www.vanishedwood.org /castle/library/book.php?id=CrusadesIII   (22146 words)

  
 The Mariners' Museum | EXPLORATION through the AGES
Eventually, in 1264, Nicolo and Maffio were sent by Ilkhan Hulagu of Bukhara (one of the minor Khans of the Mongolian Empire) on a mission to visit his brother Kublai, the Great Khan.
After traveling for two years, they finally reached Khanbaliq (modern-day Beijing).
The Polos were sent back from the Khan with a Mongolian ambassador, Koeketei.
www.mariner.org /exploration/index.php?type=explorer&id=18   (276 words)

  
 beijing history--china   (Site not responding. Last check: 2007-10-15)
This site is known as Cambuluc in Marco Polo's accounts.
The decision of the Khan greatly enhanced the status of a city that had been situated on the northern fringe of China proper.
It centred on what is now the northern stretch of the 2nd Ring Road, and stretched northwards to between the 3rd and 4th Ring Roads.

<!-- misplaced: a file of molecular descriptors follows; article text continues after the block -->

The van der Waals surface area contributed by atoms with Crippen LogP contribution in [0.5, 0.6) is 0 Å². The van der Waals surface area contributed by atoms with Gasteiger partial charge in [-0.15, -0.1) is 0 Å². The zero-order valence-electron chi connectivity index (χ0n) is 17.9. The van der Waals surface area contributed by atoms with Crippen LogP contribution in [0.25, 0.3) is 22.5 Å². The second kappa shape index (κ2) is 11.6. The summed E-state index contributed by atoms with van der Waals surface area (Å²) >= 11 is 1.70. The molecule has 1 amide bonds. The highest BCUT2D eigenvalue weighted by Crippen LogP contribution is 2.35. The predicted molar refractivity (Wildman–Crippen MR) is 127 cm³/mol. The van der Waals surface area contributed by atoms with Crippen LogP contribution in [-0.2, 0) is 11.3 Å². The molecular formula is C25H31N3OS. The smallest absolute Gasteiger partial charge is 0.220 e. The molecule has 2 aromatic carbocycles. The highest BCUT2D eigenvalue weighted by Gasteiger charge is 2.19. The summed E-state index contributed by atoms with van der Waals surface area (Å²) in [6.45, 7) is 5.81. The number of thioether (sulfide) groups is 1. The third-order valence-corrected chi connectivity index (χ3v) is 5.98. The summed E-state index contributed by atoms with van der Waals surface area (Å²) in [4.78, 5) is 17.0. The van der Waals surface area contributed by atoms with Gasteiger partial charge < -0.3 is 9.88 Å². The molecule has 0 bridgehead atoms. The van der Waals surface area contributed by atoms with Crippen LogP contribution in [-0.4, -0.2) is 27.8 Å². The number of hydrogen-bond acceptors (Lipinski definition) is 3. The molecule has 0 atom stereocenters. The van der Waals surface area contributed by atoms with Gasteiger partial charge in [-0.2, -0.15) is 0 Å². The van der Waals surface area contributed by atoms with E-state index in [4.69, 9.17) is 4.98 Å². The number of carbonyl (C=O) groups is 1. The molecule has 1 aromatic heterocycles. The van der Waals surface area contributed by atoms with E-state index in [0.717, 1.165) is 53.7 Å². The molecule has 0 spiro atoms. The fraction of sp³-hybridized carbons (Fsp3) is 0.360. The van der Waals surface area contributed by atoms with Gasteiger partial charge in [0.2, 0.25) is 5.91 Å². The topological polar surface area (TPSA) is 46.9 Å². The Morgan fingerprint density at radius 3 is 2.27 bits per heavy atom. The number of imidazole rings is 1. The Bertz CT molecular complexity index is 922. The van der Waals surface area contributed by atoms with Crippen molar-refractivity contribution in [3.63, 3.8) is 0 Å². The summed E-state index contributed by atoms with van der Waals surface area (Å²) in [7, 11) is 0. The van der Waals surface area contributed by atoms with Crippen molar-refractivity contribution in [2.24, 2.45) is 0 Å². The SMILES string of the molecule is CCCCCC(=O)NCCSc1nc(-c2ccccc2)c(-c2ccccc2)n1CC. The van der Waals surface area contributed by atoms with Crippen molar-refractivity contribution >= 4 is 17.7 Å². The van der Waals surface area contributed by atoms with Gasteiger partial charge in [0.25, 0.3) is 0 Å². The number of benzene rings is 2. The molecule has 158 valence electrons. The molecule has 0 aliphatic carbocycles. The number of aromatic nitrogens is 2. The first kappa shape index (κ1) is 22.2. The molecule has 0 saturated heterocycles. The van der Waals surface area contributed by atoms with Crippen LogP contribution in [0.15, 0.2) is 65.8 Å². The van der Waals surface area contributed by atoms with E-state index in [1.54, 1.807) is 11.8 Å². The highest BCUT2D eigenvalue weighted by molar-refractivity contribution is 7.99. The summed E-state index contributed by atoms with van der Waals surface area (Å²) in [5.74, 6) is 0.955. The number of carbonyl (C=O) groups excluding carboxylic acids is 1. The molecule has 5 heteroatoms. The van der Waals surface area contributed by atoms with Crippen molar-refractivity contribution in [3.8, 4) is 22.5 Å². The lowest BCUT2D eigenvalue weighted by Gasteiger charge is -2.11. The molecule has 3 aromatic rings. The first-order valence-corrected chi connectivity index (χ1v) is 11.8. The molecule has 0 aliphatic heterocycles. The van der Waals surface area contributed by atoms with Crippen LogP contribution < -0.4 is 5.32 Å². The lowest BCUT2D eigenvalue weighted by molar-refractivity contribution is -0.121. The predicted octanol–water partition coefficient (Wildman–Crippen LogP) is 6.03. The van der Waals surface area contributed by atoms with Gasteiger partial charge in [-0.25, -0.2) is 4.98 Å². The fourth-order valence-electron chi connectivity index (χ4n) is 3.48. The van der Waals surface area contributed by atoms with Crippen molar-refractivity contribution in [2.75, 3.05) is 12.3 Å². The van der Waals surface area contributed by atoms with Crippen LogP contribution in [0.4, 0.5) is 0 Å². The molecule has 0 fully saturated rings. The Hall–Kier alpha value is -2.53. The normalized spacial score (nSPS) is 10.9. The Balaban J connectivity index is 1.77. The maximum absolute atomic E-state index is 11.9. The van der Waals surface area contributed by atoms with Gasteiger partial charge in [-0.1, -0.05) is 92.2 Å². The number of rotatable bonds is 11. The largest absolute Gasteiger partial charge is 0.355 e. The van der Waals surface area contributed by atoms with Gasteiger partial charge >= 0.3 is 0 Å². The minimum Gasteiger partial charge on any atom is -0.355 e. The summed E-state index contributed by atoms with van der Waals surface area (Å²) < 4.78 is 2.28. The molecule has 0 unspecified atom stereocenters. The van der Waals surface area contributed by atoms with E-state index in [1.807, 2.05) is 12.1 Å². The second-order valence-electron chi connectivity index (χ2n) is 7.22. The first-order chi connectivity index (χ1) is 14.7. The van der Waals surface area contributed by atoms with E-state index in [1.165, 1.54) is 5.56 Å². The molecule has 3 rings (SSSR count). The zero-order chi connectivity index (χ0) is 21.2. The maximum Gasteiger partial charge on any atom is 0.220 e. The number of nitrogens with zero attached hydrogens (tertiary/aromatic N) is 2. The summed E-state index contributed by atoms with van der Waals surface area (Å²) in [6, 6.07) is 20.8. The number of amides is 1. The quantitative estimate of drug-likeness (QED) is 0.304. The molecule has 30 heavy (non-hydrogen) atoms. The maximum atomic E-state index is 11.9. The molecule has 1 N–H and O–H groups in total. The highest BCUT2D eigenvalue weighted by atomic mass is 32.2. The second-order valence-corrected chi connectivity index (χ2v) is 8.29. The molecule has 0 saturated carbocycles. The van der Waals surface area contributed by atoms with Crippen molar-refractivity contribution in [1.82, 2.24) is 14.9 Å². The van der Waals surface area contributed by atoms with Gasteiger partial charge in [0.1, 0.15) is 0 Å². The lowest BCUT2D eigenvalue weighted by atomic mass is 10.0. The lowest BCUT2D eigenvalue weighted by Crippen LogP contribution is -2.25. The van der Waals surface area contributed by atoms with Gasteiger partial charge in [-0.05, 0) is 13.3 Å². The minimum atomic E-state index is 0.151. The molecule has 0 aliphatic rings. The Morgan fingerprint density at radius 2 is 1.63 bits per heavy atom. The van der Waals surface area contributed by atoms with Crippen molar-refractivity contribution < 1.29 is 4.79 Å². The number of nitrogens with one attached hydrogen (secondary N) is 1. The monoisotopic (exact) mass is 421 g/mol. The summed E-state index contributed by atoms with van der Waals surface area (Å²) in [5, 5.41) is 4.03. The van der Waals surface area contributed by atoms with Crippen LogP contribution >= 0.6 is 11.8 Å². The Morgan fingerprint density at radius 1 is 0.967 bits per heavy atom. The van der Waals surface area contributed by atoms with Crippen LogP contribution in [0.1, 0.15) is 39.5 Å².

www.accountcoin.com /blog/user1/zlgdgzl/archives/2006/180.html   (1351 words)

  
 Beijing - The Northern Capital   (Site not responding. Last check: 2007-10-15)
Under the rule of the Mongol emperor Kublai Khan in the 13
century, it was known as Khanbaliq, the city of Khan.
The city did not receive its typical form which still survives today, until the rule of the Ming dynasty.
www.regit.com /regitour/china/intplace/beijing.htm   (1031 words)

  
 From Gutenberg to the Internet: Timeline 1250 to 1299   (Site not responding. Last check: 2007-10-15)
The father and uncle of Marco Polo, are among the first Westerners to travel the Silk Road to China.